Slovak and expatriate mourners gathered September 14 to observe a period of silence in memory of the thousands who died in US terror attacks.
"They've been trickling in since yesterday, when we opened the centre at noon, but today a lot more people have come, mostly ordinary Slovaks," said US embassy acting chargé d'affaires Gregory Orr.
A sombre and respectful mood reigned among those in the queue, many of whom had been waiting for over an hour to sign their names. "It's an unbelievable tragedy, and has brought us all closer together - Slovaks, Americans, people all over the world," said Radovan Grohoľ, 35, CEO of the Slovak branch of the Mayer/McCann - Erickson advertising agency. "I feel it's like an attack on the entire democratic world, on all of us," added Grohoľ's partner, Dan Jurkovič, 40.
A young man wearing a knapsack, after signing the condolence book, stood up and saluted the American flag hanging behind the signing table. When asked why he had done so, the man - student Peter Kuric, 23 - said he had attended a scout course in Louisville, Kentucky for the last two years, and had grown accustomed to saluting the US national emblem.
"Basically, I'm a scout, and that's what we do," he said. "We're here to show our deepest sympathies for the American people. I have a lot of friends there."
His companion, student Ivana Bieliková, 19, said she too had attended a scout course in Los Angeles last year. "We've already placed candles in front of the US embassy [in Bratislava]," she reported.
Both young people expressed concern that events in the US might lead to isolationism, to postponement of the Nato alliance's next expansion round, planned for next year. Slovakia, left out of the 1999 Nato enlargement, hopes to receive an invitation to join in 2002. "We belong there. The whole world belongs together more now than ever before," Bieliková said.
The condolence book was also signed by Prime Minister Mikuláš Dzurinda, Foreign Minister Eduard Kukan, President Rudolf Schuster, and politicians from parties across the political spectrum. Ministry officials could not say whether the book would remain in Slovakia, or be sent to the US.
Ordinary people touched
At the local Bakchus wine cellar, patrons were also talking of the terrorist attacks last week. Anton Šmotlák, 47, a project manager with the Doprastav construction firm, sat at the bar over a glass of white wine, talking quietly to a nearby customer.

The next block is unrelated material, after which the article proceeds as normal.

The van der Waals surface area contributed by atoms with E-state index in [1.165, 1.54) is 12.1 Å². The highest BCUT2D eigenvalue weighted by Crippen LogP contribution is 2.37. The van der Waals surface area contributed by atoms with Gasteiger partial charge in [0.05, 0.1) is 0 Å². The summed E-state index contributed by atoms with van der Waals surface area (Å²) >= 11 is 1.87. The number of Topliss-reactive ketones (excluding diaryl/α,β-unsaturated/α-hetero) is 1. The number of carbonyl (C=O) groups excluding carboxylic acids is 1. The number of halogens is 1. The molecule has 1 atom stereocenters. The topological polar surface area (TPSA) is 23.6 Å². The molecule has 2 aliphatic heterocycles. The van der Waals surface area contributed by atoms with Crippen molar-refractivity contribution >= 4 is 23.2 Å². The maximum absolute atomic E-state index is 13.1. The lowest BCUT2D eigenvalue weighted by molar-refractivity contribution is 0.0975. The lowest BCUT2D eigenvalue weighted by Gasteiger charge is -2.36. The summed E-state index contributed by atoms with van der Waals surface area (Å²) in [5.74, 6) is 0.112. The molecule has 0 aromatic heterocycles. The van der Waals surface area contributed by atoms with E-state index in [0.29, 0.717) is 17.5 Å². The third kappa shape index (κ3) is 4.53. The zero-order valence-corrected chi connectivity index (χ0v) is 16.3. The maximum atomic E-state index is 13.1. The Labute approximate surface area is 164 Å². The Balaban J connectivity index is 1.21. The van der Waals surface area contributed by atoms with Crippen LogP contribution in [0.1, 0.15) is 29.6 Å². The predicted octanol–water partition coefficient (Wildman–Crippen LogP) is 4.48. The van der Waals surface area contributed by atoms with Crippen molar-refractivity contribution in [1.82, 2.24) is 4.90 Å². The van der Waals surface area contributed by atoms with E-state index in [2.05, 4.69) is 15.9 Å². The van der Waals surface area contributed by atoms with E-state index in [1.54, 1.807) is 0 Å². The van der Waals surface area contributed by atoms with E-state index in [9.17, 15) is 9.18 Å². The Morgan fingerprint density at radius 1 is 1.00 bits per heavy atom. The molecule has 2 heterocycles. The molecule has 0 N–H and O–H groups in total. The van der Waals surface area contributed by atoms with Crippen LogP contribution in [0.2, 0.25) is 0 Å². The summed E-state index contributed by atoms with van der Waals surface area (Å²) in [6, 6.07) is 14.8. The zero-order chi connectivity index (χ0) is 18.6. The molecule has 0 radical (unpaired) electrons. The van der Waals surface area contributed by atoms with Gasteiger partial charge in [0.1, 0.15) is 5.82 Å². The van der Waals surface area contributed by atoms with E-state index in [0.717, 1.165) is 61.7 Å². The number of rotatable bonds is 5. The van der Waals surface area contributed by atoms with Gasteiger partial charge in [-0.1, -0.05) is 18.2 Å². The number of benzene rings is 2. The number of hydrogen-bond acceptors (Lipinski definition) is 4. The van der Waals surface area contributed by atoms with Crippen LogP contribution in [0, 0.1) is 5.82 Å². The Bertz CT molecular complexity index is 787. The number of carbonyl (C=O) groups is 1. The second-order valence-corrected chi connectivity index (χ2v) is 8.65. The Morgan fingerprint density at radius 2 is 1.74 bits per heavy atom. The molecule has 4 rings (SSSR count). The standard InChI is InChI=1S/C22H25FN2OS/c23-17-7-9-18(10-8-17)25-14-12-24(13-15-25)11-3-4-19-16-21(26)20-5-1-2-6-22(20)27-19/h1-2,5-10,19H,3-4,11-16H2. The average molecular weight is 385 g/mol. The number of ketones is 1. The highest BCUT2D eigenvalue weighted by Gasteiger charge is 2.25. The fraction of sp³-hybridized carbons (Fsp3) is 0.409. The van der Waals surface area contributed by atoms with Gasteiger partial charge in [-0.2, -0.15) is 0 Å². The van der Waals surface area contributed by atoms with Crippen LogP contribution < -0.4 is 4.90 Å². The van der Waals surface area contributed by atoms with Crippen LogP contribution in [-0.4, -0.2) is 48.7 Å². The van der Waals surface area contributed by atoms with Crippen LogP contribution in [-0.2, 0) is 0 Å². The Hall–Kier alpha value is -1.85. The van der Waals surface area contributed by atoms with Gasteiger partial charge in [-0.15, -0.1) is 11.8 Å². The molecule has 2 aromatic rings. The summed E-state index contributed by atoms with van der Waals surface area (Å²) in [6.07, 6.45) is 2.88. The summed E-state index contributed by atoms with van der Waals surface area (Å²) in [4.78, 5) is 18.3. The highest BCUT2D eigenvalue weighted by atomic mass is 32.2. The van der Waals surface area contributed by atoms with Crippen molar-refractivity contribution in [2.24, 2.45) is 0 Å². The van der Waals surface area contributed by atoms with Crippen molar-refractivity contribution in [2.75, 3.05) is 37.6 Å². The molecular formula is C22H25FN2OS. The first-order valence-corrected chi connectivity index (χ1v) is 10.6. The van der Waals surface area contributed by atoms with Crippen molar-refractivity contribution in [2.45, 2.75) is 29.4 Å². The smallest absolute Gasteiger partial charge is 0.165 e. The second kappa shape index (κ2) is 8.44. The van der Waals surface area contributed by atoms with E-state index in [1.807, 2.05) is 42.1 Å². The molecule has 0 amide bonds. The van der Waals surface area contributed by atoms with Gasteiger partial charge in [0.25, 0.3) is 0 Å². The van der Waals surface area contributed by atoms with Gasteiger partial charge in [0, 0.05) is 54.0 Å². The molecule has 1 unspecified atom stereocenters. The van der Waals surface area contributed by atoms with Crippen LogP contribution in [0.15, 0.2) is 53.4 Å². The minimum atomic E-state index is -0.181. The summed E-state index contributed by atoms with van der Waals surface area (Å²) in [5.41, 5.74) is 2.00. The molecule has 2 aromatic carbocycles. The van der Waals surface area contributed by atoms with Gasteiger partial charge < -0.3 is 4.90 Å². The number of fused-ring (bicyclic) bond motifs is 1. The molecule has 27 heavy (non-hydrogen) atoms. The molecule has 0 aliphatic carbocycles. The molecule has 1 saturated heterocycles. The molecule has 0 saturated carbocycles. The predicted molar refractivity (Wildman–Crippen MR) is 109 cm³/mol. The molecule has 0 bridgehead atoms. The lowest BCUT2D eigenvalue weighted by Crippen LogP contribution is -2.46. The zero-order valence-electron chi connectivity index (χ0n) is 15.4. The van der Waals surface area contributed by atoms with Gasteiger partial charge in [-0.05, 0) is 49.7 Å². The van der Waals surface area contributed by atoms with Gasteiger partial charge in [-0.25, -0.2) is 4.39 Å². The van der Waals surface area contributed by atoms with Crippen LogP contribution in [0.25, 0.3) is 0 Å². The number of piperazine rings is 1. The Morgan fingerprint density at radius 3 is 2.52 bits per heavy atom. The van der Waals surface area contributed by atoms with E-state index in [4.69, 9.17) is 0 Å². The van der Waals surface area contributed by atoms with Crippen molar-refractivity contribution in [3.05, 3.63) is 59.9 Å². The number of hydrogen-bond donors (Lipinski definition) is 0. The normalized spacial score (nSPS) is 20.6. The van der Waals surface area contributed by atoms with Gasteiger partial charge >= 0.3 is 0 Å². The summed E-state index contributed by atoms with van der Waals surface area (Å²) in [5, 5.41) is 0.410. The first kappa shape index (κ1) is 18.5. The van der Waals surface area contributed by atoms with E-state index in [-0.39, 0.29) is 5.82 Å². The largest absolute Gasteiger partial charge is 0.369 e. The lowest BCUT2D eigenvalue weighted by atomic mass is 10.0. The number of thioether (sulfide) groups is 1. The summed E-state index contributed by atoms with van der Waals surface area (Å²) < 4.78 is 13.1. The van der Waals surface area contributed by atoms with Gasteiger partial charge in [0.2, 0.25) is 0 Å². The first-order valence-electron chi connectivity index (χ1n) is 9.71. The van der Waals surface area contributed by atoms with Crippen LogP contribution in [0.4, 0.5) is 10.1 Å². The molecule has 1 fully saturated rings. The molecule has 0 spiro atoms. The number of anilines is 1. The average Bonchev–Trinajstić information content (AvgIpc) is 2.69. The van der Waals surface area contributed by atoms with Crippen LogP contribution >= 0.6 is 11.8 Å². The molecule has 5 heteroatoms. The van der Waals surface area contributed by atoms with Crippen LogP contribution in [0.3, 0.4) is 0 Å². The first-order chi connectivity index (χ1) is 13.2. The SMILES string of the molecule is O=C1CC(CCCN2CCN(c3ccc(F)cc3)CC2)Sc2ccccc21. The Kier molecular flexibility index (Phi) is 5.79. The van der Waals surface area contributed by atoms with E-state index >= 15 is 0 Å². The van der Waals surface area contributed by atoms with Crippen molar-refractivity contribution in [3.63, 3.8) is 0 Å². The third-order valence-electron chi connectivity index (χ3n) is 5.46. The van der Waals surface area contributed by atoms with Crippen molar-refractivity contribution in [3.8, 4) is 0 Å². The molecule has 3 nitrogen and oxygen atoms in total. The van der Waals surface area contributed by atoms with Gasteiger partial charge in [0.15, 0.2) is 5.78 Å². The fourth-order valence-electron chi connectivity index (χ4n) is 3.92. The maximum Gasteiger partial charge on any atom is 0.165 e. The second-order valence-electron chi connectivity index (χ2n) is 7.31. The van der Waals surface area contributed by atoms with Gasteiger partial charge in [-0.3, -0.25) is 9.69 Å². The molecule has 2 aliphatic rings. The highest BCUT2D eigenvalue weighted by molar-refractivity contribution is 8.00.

"My heart is still breaking," he said, reaching for a handshake and apologising for the sweat on his palms. "It's just terrible. I can't stop thinking about it."
Asked what he thought of a statement by Anna Malíková, leader of the far-right opposition Slovak National Party (SNS), that the attacks in New York, Washington and Pennsylvania were "the concrete result of US foreign policy in the last decade," Šmotlák said "they're an extremist party, and I couldn't care less what they say. I think it's more important that the other opposition party, the HZDS [Movement for a Democratic Slovakia of former Prime Minister Vladimír Mečiar] has expressed sympathy and support for the US. They have 30% in the polls, and what they say counts much more than what a bunch of fanatics say."
The SNS consistently attracts from 8 to 10% voter support in opinion polls.
"I know that 95% of people in my company are totally shocked by what happened," said Šmotlák.
Further downtown, at the 17's restaurant on Hviezdoslavovo Square opposite the US embassy, bartender Michal, 25, said he felt sympathies among Slovaks were more evenly divided between those who were shocked and "those who feel the States were asking for it, they are always interfering in other countries' affairs.
"But of course, people only think that about the US government. No one in their right mind is celebrating the fact that so many people died."
In other Slovak responses to the attacks, Bratislava's St Martin's cathedral was the site of a memorial service September 14 to pray for the victims. It was led by Roman Catholic Archbishop Ján Sokol, and attended by top state representatives as well as hundreds of foreign and Slovak mourners.
The Slovak Red Cross organised a collection of money for victims of the attack, along with the American Chamber of Commerce, and as The Slovak Spectator went to print, had scheduled a benefit concert called Upokojiť moju dušu (Calm My Soul) in the Bratislava suburb of Petržalka featuring local bands September 20.
The Bratislava Music Festival also dedicated its final performance of Verdi's Requiem October 5 to the terrorist attack victims.
"We've been very, very satisfied with the reaction of the Slovak government and overwhelmed by the reaction of the Slovak people and their support for us at this terrible time," said US embassy chargé d'affaires Douglas Hengel, who returned to Slovakia September 17 having attended his parents' 50th wedding anniversary in the US.
Hengel spoke particularly of the many flowers, candles and letters which had been left outside the embassy by Slovaks and foreigners in the week after the attack. "Frankly, tears came to my eyes when I saw this as I returned to the country," he said.
24. Sep 2001 at 0:00 | Tom Nicholson